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Efficient Content Distribution with Managed Swarms

Date and Time
Friday, October 7, 2011 - 11:00am to 12:00pm
Computer Science 302
Peer-assisted content distribution has become more prevalent in recent years to match the increase of high-quality media on the Internet. Peer-assisted systems promise to improve download performance and scalability by harnessing bandwidth at peers in addition to the resources of server-class hosts. However, existing systems are ill-suited for high-performance distribution: today's systems focus on distribution of only a single file, and are inefficient for distributing large content libraries.

In this talk I will introduce a new approach to content distribution that achieves high performance based on managed swarms. Managed swarms address download performance across multiple concurrent swarms by viewing content distribution as a global optimization problem. A logically centralized coordinator orchestrates downloads by measuring the behavior of swarms and calculating an efficient allocation of resources to achieve a global performance goal. I will discuss the role of the coordinator for managing swarms, then I will describe two new algorithms based on managed swarms that maximize system-wide throughput in realistic deployment scenarios. Extensive simulations and deployments show that managed swarms provide a scalable, efficient solution for distributing content libraries, and that they significantly outperform centralized distribution services and existing swarming protocols.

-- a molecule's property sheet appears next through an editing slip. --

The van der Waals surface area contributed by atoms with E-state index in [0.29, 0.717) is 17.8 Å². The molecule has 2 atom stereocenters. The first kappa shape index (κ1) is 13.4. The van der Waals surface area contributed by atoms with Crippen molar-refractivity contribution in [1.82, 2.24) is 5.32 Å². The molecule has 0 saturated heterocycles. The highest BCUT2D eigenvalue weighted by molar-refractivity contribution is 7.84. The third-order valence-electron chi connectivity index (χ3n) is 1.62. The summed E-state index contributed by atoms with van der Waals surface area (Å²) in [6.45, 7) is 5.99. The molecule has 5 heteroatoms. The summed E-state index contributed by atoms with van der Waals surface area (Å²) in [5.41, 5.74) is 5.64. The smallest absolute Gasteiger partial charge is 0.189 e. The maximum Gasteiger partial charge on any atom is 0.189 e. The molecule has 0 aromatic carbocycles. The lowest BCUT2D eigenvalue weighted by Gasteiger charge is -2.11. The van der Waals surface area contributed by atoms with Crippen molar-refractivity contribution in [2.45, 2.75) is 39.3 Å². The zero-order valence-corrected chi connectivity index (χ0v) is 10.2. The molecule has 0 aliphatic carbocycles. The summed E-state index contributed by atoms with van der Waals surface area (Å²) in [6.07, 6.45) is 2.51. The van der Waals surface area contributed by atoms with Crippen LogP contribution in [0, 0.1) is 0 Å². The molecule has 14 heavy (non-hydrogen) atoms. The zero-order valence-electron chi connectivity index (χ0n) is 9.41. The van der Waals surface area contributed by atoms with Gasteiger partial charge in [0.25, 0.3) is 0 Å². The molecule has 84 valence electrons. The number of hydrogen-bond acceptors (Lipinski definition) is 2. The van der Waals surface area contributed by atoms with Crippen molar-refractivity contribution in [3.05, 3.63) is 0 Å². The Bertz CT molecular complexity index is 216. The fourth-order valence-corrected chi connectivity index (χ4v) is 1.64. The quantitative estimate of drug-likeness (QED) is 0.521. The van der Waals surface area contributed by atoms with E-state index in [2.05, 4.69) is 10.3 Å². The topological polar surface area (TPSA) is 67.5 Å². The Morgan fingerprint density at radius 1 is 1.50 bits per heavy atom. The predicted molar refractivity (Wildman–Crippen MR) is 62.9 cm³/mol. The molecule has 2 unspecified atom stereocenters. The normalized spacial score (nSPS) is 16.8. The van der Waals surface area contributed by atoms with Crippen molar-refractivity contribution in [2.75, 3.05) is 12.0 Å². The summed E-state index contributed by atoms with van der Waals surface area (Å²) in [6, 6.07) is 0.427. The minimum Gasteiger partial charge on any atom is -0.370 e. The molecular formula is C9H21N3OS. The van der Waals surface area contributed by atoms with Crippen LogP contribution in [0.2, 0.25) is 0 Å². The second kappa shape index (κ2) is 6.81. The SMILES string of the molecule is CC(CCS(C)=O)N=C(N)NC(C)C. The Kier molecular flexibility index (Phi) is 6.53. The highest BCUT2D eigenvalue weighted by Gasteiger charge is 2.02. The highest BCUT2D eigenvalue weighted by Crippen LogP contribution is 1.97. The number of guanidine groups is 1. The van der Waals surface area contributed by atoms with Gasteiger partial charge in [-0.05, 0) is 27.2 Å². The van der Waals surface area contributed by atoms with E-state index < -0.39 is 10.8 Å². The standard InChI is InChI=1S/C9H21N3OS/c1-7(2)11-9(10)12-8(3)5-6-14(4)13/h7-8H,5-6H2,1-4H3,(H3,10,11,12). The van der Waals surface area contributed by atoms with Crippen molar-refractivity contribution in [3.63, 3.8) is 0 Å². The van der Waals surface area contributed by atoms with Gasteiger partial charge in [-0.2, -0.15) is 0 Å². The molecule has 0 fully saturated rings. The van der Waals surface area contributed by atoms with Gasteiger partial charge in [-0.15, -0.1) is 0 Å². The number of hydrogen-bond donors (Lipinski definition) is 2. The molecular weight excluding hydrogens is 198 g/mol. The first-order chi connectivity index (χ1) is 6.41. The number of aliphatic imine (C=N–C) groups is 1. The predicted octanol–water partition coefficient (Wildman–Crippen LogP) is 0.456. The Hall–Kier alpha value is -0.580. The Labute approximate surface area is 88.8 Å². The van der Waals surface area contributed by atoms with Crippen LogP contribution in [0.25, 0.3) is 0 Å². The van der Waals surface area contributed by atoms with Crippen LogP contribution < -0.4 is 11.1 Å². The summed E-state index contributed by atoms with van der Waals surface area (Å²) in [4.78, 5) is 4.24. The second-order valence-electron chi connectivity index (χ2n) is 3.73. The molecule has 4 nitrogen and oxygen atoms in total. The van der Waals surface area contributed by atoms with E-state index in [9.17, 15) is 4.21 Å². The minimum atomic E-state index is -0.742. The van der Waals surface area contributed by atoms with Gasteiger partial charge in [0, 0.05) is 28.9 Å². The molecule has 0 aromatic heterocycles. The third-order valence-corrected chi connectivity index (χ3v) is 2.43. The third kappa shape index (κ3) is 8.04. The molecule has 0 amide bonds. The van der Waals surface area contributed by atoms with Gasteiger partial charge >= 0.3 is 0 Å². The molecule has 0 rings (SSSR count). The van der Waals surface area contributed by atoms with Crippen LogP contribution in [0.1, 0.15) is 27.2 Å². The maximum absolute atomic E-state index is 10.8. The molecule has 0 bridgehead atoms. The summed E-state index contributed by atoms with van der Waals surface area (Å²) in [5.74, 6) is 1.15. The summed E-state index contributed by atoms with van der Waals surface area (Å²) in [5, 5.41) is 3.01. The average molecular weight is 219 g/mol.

Ryan S. Peterson is completing his Ph.D. at Cornell University, where he has been working on content distribution under the advisement of Emin Gun Sirer. He has also worked on distributed systems for publish-subscribe, reliable storage, and content discovery. Prior to Cornell, Ryan earned a B.S.E. degree from Princeton University. Ryan is the 2009 recipient of the Google Fellowship in Distributed Systems, and he will be joining Google next month.

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